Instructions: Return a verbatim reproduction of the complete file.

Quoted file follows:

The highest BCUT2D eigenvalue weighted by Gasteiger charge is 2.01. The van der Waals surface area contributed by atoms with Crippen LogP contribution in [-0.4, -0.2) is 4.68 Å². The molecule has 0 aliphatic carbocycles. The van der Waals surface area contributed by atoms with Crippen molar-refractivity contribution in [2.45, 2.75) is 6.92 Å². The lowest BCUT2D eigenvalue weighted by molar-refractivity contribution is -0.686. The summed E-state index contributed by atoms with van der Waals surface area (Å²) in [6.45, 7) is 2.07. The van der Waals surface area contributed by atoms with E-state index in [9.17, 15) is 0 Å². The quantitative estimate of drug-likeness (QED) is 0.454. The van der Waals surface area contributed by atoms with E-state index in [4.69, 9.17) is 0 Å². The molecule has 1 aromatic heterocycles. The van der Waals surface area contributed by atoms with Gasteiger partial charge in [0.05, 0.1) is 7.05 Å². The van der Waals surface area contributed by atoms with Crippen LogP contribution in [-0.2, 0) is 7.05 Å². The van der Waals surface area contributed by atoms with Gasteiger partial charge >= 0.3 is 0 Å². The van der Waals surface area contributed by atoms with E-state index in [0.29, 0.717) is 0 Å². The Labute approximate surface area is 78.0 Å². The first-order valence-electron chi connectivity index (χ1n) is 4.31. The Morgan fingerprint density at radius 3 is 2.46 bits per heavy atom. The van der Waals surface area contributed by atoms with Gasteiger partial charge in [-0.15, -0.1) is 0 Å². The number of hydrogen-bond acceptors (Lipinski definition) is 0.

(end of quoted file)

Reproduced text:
The highest BCUT2D eigenvalue weighted by Gasteiger charge is 2.01. The van der Waals surface area contributed by atoms with Crippen LogP contribution in [-0.4, -0.2) is 4.68 Å². The molecule has 0 aliphatic carbocycles. The van der Waals surface area contributed by atoms with Crippen molar-refractivity contribution in [2.45, 2.75) is 6.92 Å². The lowest BCUT2D eigenvalue weighted by molar-refractivity contribution is -0.686. The summed E-state index contributed by atoms with van der Waals surface area (Å²) in [6.45, 7) is 2.07. The van der Waals surface area contributed by atoms with E-state index in [9.17, 15) is 0 Å². The quantitative estimate of drug-likeness (QED) is 0.454. The van der Waals surface area contributed by atoms with E-state index in [4.69, 9.17) is 0 Å². The molecule has 1 aromatic heterocycles. The van der Waals surface area contributed by atoms with Gasteiger partial charge in [0.05, 0.1) is 7.05 Å². The van der Waals surface area contributed by atoms with Crippen LogP contribution in [-0.2, 0) is 7.05 Å². The van der Waals surface area contributed by atoms with Gasteiger partial charge >= 0.3 is 0 Å². The van der Waals surface area contributed by atoms with E-state index in [0.29, 0.717) is 0 Å². The Labute approximate surface area is 78.0 Å². The first-order valence-electron chi connectivity index (χ1n) is 4.31. The Morgan fingerprint density at radius 3 is 2.46 bits per heavy atom. The van der Waals surface area contributed by atoms with Gasteiger partial charge in [-0.15, -0.1) is 0 Å². The number of hydrogen-bond acceptors (Lipinski definition) is 0.